Alzheimer’s disease (AD) is the most common type of dementia and is characterize by cognitive impairment or impaired cognitive function. It affects approximately 5.4 million people and almost half of people over the age 85 years in the United States. AD is currently the 6th leading cause of death in the USA. A growing body of research has shown the association between AD characterized by impaired cognitive function and older adults’ physical and mental health as well as racial disparity of prevalence of AD in the USA. However, there is less research on explaining the association between AD and older adults’ physical and mental health based on racial differences. The purpose of this study is to explain how physical and mental health in late life are associated with cognitive function and if this association is different among blacks and whites.
We used data from the National Social Life and Aging Project (NSHAP) Wave 3. NSHAP is a longitudinal national study of health and aging (including physical and bio measures) that samples 4777 participants. We limited the definition of AD to cognitive performance using the Montreal Cognitive Assessment (MoCA) scale as our outcome variable. The MoCA is an 18-itemed scale used to measure the cognitive function of older adults. The scale covers six domains of cognitive function including orientation, executive function, visuospatial skills, memory, attention and language. Participants’ self-rated physical health and Center for Epidemiologic Studies Depression (CESD) 8-itemed scale were used to measure physical and mental health respectively in this study as our main predictor variables. controlling for demographics, alcohol and cigarette consumption. The paper utilized multiple regression to explore the associations of cognitive performance with physical and mental health by race (blacks and whites), controlling for sociodemographic characteristics. We add interaction terms.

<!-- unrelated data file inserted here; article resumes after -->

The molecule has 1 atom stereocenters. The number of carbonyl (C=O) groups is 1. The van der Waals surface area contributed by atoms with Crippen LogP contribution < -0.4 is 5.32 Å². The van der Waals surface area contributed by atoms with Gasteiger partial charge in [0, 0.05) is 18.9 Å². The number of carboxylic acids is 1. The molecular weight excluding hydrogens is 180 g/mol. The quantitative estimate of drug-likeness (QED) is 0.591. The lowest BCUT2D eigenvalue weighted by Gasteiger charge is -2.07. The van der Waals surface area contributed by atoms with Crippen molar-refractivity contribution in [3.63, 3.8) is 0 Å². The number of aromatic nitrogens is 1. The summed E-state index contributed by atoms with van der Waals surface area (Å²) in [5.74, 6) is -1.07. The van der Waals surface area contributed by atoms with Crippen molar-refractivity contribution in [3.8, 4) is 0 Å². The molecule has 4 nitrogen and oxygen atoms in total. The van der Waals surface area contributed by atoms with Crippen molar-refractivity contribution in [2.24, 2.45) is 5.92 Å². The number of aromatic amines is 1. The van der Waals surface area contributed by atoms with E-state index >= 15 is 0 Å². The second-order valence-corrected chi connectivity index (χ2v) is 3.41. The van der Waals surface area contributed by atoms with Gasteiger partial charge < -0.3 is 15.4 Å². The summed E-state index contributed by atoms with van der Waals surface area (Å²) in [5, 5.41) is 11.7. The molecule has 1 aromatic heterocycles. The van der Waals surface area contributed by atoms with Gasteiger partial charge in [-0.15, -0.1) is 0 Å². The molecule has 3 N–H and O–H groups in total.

Findings from this paper revealed that physical and mental health of older adults are associated with their cognitive function when we control for demographics, alcohol and cigarette consumption. Our model accounted for 26% of the variation in cognitive function R2= .260, p<.01. When we set race (blacks & whites) as a moderating variable to physical and mental health, regression results came out insignificant (Physical health B=-.175, p>.05; Mental health B=.030, p>.05) which suggest that the association of cognitive function with older adults’ physical and mental health are not different for blacks and whites.
Racial minorities have been associated with high prevalence of mental and health issues as well as prevalence of AD. However, findings of the current paper explain how the association between AD and older adults’ physical and mental health is similar among blacks and whites in the United States. This suggest that racial disparity of AD goes beyond physical and mental health of older adults. As such, AD interventions (those geared towards improving cognitive functioning or slowing down progression of cognitive impairment) which includes physical and mental health components are recommended to focus on all older adults who have or at risk of AD regardless of their race.